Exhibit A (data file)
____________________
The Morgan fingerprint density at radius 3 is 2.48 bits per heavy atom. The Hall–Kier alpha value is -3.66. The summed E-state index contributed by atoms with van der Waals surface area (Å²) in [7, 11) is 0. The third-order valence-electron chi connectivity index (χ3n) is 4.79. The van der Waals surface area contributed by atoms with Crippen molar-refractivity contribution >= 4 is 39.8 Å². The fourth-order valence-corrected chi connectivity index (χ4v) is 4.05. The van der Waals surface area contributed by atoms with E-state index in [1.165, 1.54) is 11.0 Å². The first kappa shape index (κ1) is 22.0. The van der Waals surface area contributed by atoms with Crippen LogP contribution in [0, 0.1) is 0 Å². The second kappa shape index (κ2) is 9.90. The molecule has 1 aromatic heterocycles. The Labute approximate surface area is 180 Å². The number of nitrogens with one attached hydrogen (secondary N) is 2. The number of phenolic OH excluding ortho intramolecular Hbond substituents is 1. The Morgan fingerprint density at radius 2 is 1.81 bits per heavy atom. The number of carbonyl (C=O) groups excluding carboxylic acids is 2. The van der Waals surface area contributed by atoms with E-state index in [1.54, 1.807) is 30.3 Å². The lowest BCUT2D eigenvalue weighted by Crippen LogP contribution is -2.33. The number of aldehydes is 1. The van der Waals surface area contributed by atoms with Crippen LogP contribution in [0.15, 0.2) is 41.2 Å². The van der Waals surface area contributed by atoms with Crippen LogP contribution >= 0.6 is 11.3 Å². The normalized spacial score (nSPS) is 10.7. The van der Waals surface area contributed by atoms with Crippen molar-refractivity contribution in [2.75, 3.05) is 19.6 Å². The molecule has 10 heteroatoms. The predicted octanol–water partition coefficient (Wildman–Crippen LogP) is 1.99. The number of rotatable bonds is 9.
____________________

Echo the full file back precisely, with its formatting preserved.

The Morgan fingerprint density at radius 3 is 2.48 bits per heavy atom. The Hall–Kier alpha value is -3.66. The summed E-state index contributed by atoms with van der Waals surface area (Å²) in [7, 11) is 0. The third-order valence-electron chi connectivity index (χ3n) is 4.79. The van der Waals surface area contributed by atoms with Crippen molar-refractivity contribution >= 4 is 39.8 Å². The fourth-order valence-corrected chi connectivity index (χ4v) is 4.05. The van der Waals surface area contributed by atoms with E-state index in [1.165, 1.54) is 11.0 Å². The first kappa shape index (κ1) is 22.0. The van der Waals surface area contributed by atoms with Crippen LogP contribution in [0, 0.1) is 0 Å². The second kappa shape index (κ2) is 9.90. The molecule has 1 aromatic heterocycles. The Labute approximate surface area is 180 Å². The number of nitrogens with one attached hydrogen (secondary N) is 2. The number of phenolic OH excluding ortho intramolecular Hbond substituents is 1. The Morgan fingerprint density at radius 2 is 1.81 bits per heavy atom. The number of carbonyl (C=O) groups excluding carboxylic acids is 2. The van der Waals surface area contributed by atoms with E-state index in [1.54, 1.807) is 30.3 Å². The lowest BCUT2D eigenvalue weighted by Crippen LogP contribution is -2.33. The number of aldehydes is 1. The van der Waals surface area contributed by atoms with Crippen LogP contribution in [0.15, 0.2) is 41.2 Å². The van der Waals surface area contributed by atoms with Crippen LogP contribution >= 0.6 is 11.3 Å². The normalized spacial score (nSPS) is 10.7. The van der Waals surface area contributed by atoms with Crippen molar-refractivity contribution in [2.75, 3.05) is 19.6 Å². The molecule has 10 heteroatoms. The predicted octanol–water partition coefficient (Wildman–Crippen LogP) is 1.99. The number of rotatable bonds is 9.